The Long and Winding Road
Since I completed Wirral Half marathon last year in 2 hours and 4 seconds and having become obsessed with the notion of “breaking” 2 hours, Liverpool Half Marathon was an important race for me. I felt I had a good shot at it because the course was reasonably flat with only one major hill at the start. Would the weather co-operate? I was in Liverpool last year when the half marathon was on and it was pouring with rain and blowing a gale. There were a lot of bedraggled runners in the cafe and I was glad I was not running! However the weather this year was looking really good and most importantly no real wind to contend with.
So everything was in place…apart from being sick in the week before the race. I will spare you the details, suffice to say it was a stomach bug which set off a reflux problem that reared its head last summer during Ripon Triathlon (but that’s another story). I was a lot better by Saturday morning so I thought I was ready to go.
The start was in the shadow of the famous Three Graces on the waterfront. It was busy with 6,500 runners taking part. Thankfully there were plenty of toilets and although I waited for about 10 minutes, I was still ready in plenty of time for the start and made my way to the 2 hour point. I took it as a good omen that this was right in front of the Liver Building. I was feeling good as we headed off and even the hill on Upper Parliament Street didn’t faze me. I noticed the 2 hour pacer was starting to pull away but wasn’t too concerned as I thought he was going too fast and that I would pace myself using my Garmin.
After completing 10km in 55 min 57 seconds, I was still on course for sub 2 hours. My inner critic was wondering if I had gone out too fast but I convinced myself that it was fine and that this was the time I needed to reach my goal. I was enjoying running round Sefton Park; it really is a jewel in Liverpool’s crown. It is a reminder of Liverpool’s rich heritage with the beautiful Palm House, vast expanse of open space and grand Victorian houses surrounding the park.
Heading away from Sefton Park, my troubles began. We had to run under an underpass and up and over to the Otterspool Promenade to start the last 4-5 miles back to the finish. I felt really dizzy as we came out of the underpass. When I got onto the prom, I started to feel really sick. It subsided if I stopped to walk and got worse when I tried to run. I also looked at my fingers and they had swollen up like fat sausages. I later wasn’t able to get my wedding ring off and it is normally loose on my fingers.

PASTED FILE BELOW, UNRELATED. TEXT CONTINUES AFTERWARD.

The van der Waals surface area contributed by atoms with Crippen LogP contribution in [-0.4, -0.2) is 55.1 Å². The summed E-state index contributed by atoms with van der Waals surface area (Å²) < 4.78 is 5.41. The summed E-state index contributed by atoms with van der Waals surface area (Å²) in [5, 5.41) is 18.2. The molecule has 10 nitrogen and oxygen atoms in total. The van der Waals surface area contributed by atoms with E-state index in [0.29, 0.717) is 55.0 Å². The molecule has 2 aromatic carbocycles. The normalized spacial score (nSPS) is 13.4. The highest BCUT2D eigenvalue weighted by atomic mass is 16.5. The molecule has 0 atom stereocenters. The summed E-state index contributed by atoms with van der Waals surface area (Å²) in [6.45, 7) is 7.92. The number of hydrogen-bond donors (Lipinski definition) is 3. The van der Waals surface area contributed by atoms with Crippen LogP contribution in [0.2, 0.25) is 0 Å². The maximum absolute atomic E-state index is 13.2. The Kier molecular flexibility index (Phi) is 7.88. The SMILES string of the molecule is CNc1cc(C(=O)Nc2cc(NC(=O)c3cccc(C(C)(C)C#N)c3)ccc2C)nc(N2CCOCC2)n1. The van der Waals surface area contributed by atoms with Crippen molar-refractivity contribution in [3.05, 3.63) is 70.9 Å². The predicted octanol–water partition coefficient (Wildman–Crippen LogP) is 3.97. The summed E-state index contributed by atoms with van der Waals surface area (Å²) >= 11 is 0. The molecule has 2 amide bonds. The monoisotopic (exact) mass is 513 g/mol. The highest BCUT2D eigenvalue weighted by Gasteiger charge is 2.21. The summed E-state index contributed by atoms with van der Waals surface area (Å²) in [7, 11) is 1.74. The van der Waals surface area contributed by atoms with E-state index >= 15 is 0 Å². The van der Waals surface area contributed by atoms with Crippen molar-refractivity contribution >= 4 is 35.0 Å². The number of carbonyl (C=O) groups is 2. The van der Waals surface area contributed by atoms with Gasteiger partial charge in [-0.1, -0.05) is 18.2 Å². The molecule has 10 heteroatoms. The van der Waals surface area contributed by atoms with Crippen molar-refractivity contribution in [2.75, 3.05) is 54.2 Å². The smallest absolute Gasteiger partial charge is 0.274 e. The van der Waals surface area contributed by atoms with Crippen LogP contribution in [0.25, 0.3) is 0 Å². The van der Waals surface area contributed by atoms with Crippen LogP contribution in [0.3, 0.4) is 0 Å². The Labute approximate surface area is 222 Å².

By this time, it was truly hot and I was regretting wearing my long leggings so I pulled them up to my mid-calf. But nothing was helping; I just couldn’t power through the sickness. Even when I got to 10 miles and my Garmin said 1 hour 33 minutes, I was still thinking that I could do it so tried again to push to no avail.
There were some lovely people urging me to “come on we are nearly there” and some friends gave me a boost at 12 miles so that I managed to run a bit longer. Eventually the finish appeared and there was my family with a big cheer. I finished in 2 hours, 7 minutes and 50 seconds.
I cannot pretend I was anything other than disappointed. I have examined my training regime (did I skip one training run too many?), my state of mind (I felt that it was positive on the whole), my fuelling (I was drinking an electrolyte drink through the race) but in the end I can only conclude that I was simply not well. I cannot fault the race organisation or the route which were both excellent and I would recommend this race to anyone.
I have to chalk that one up to experience and consider the other reasons why I run. Chasing PBs is only one aspect of it. I love running because I like to be outside feeling the sun on my face (rain and wind are less welcome but come with the territory); I enjoy exploring new places through running; I like feeling strong and fit and able to cope with what life can throw at you and I like meeting up with like-minded people. Races make you feel that you are part of a bigger community and I like that too.
Edinburgh Half Marathon is next at the end of May (just the small matter of Chirk Triathlon before then). One of my friends said to me this morning, perhaps you are saving the moment that you break 2 hours until you are on home soil. It will be all the sweeter when the moment does come.